Why companies still aren’t using public cloud solutions

It’s no secret that the cloud is everywhere. From Main Street to Wall Street, businesses find it difficult to ignore the tangible benefits cloud technology can provide. Cloud adoption has soared in the past year, with 68 percent of enterprises currently using public or private cloud solutions, and around one-third of companies having what is considered a “mature” cloud strategy. But while cloud use has experienced rapid, significant growth, companies continue to remain wary of the public cloud.   

The public cloud trails the private cloud in enterprise popularity. Only half of companies currently rely on the public cloud for limited workloads such as email, web content management and data archiving. Today, the challenge for IT service providers and vendors is teaching businesses how to overcome common misconceptions about the public cloud and how to maximize their cloud investments. 

Four Reasons Why Companies Shy Away from the Public Cloud 

The global public cloud market is expected to take off over the next few months, surpassing $146 billion in 2017. But in spite of these bullish projections, business leaders are hesitant to bring the public cloud into their organization for several reasons: 

1. Concerns over security: The big question mark for business leaders is whether or not the public cloud is safe enough for mission-critical workloads. Fear of potential data breaches and hijacked accounts has led to the underutilization of the public cloud, with many companies using it for end user-facing tasks (such as productivity and social networking applications) instead. Business leaders also voice concerns about the potential for security breaches to bring entire systems offline or for data to be compromised during a cloud migration. 

2. Scarcity of resources: Many organizations currently lack individuals with the right background to advocate for public cloud initiatives – let alone manage the technology. At the leadership level, plenty of C-suite executives still don’t understand the benefits of the public cloud, and are less likely to throw their support behind cloud investments. Tactically, there is also the issue of short-staffed IT departments that are not equipped with the requisite skills to support a public cloud environment. 

3. Organizational complexities: The same standards a company follows to run their legacy mainframes and private servers don’t apply in a public cloud environment. Public cloud solutions come with a host of operational nuances that demand new processes for monitoring and governance. This poses a significant change for business and IT leaders who harbor reservations about managing the intricacies of a hybrid or public cloud model.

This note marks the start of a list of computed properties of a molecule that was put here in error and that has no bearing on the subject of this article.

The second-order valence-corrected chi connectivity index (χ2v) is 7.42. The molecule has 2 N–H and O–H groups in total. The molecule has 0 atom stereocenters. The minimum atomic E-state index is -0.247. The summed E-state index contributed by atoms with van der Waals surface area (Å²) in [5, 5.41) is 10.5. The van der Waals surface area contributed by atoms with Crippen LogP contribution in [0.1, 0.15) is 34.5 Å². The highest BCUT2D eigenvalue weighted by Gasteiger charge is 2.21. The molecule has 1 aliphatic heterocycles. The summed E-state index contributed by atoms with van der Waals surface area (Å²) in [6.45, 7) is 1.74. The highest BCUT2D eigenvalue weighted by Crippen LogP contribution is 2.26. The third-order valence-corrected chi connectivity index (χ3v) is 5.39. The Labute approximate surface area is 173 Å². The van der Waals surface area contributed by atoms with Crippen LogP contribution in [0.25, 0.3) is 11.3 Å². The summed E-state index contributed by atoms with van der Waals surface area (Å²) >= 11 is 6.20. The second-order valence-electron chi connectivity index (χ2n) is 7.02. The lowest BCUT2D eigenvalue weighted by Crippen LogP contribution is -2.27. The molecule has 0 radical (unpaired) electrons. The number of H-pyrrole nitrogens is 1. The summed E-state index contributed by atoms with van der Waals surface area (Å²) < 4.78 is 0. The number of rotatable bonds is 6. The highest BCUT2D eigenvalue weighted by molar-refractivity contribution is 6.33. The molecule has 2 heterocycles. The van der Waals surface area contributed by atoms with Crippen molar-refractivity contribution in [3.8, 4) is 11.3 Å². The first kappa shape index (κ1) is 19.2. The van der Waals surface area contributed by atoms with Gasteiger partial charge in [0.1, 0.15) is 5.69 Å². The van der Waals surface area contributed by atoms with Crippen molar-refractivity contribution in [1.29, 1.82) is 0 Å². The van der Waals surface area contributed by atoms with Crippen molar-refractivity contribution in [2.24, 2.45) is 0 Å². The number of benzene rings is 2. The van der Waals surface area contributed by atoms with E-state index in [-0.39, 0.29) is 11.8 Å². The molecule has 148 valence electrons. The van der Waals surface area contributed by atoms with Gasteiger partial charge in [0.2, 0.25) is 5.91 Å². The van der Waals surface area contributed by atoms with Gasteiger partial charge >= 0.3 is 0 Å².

4. Misconceptions about cost: While it’s true the cloud can help businesses cut IT costs, rushed migration and sloppy management protocol can actually drive up long-term expenses. Too many organizations immediately rush to the cloud without establishing proper governance to ensure a healthy ROI, ending up with features and functionality that go unused.    

How Businesses Can Embrace the Public Cloud and Its Benefits
Despite these deeply ingrained concerns, the public cloud has much to offer organizations – from cost savings to enhanced internal agility, and even a high degree of security. 

Public cloud service providers, like Amazon Web Services, have funneled millions in processes and robust controls to keep clients’ sensitive data safe, often safer than it could be on-premise. Operating on a pay-as-you-go model, the public cloud can reduce the total cost of ownership for businesses of all sizes, leveling the playing field for smaller companies. The public cloud also provides unlimited scalability, giving businesses the ability to expand or curb service as they grow. 

But achieving success with the public cloud hinges on careful planning and a strategy tailored to an organization’s unique IT challenges and objectives. The best way to begin is by crafting a thorough blueprint assessing your business’ most pressing needs. With the assistance of cloud experts and third-party consultants, organizations can not only gauge their public cloud readiness, but also identify which cloud environment aligns best with their existing operations and future goals. Even taking the time to conduct a high-level IT inventory sheds light on opportunities to eliminate shadow IT and optimize expenses by consolidating workloads in a public cloud solution.     

Businesses planning to shift applications to a public cloud environment should take advantage of cloud managed service providers (MSP) to make the most out of their chosen solution. A cloud MSP can extend the cloud ROI with appropriate tools to analyze cloud performance and governance to ensure the security and cost control. Partnering with an MSP to help design, deploy and manage the public cloud also reduces the administrative pressure placed on internal IT departments, freeing them up to focus on strategic internal projects and respond faster to end user requests.   

The cloud is a must-have for any business looking to compete in the digital age. Security fears or a perceived lack of in-house resources shouldn’t deter executives from considering a public cloud solution, but rather help them build a business case for it. When companies learn how to harness the true power of the public cloud, they can tap into a significant advantage over those who stick to a private or non-existent cloud environment. With the right outside expertise and proper due diligence, businesses can make smarter, more successful public cloud investments that pay dividends for years to come. 

Brett Moss, SVP of Hyperscale Cloud at Ensono 

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